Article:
97. They "weed out" as marriage partners, and potential marriage partners, people of the same patrilineage. That is, people of the same dodaim group are "weeded out" of consideration in marriage. The dodaim relationship goes back to the creation of the dodaim group in mythological time. Thus dozens, if not hundreds, of generations are and have been "weeded out" from intermarriage within the patrilineal family dodaim group. Paul's dodaim is the loon, and that family identification is passed through all male lines. Cf. Ch. 24, "Courtship, Marriage, and Living in with the In-Laws."
98. They didn't hear anything bad about Paul.
99. In 1973.
100. Living to old age is a sign (and proof) that you are living right. Thus living to an old age is an "answer" or result of "working with what's right."
101. Paul carried a weasel hide, and often also a mineral (metal) of some kind; he also wore a single bear claw, with sea shells. See discussions of weasel hides and other spiritual things-that-lived-a-life that help one "exercise power," in Ch. 28, "Power," and Ch. 29, "Midewiwin: Grand Medicine."
102. The two medicine people, and their supporters, should meditate together to reaffirm that they are both working for the same ends, and are not working against one another or are competing with one another.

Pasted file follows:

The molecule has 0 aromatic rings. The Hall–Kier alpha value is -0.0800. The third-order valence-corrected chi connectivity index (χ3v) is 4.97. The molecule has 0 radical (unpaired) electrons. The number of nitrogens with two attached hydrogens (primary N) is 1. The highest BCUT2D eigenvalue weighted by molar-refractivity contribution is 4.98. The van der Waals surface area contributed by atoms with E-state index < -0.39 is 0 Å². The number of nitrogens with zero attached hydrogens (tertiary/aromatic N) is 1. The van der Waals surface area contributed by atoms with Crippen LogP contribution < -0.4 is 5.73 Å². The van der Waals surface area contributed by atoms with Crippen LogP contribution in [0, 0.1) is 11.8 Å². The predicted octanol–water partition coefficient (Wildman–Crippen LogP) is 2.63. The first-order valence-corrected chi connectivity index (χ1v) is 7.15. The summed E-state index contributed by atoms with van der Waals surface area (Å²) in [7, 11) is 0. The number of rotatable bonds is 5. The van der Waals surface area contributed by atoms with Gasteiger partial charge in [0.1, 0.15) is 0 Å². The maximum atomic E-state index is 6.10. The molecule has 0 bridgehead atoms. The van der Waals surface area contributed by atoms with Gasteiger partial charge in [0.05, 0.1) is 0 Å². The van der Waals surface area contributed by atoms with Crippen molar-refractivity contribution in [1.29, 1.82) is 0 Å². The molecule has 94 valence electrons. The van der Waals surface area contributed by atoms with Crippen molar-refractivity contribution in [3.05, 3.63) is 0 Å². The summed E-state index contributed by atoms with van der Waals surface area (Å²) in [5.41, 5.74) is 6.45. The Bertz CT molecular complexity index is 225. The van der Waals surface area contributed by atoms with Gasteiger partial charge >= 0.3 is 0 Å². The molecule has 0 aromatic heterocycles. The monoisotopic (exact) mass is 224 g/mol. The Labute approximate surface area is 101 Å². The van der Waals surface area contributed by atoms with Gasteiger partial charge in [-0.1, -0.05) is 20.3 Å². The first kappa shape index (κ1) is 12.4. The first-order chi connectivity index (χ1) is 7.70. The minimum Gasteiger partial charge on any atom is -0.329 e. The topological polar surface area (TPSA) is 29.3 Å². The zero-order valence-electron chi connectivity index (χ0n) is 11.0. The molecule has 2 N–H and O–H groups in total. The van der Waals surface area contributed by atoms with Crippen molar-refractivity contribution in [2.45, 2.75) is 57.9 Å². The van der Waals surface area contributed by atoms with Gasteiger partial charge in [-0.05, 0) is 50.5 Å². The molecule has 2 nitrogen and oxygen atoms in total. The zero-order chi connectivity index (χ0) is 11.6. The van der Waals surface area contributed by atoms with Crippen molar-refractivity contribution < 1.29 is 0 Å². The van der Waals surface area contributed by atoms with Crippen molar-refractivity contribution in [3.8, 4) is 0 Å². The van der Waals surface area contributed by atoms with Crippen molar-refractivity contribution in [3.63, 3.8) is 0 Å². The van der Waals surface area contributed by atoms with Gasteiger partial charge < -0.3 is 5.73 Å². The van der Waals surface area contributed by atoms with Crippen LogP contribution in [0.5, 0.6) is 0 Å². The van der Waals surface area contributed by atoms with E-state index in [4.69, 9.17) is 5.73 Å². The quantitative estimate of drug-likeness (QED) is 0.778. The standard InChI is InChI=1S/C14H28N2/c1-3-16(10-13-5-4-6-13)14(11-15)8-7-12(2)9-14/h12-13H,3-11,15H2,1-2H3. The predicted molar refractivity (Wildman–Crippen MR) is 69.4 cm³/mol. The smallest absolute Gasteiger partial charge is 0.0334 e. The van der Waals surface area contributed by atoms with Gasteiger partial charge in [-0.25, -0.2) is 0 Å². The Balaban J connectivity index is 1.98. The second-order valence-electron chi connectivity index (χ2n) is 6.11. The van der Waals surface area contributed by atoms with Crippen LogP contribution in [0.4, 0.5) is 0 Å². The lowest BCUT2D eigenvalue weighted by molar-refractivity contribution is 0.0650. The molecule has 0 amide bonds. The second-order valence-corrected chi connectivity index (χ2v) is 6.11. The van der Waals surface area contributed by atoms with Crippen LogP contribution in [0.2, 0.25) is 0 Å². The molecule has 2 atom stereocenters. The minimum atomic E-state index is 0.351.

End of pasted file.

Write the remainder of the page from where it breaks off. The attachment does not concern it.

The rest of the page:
103. People consider that Paul has a good guardian Spirit.
104. The guardian spirits surround Paul, and one (who pays attention) can feel them around him.
105. This little discussion by the new power man was taken by Paul Buffalo as a sign of official recognition that he had done right in attending the curing ceremony and bringing a white person in with him. No harm came from it, and therefore there was no problem.
106. The next highest step would be to become some high(er) staff in the Midewiwin, or a jessokid,
a tent-shaker, but neither Paul nor his cousin are interested in that, because the responsibility that comes with it is too great. Cf., Ch. 29, "Midewiwin: Grand Medicine," and Ch. 31, "Spiritual Doctoring, Tipi-Shaking, and Bone-Swallowing Specialists."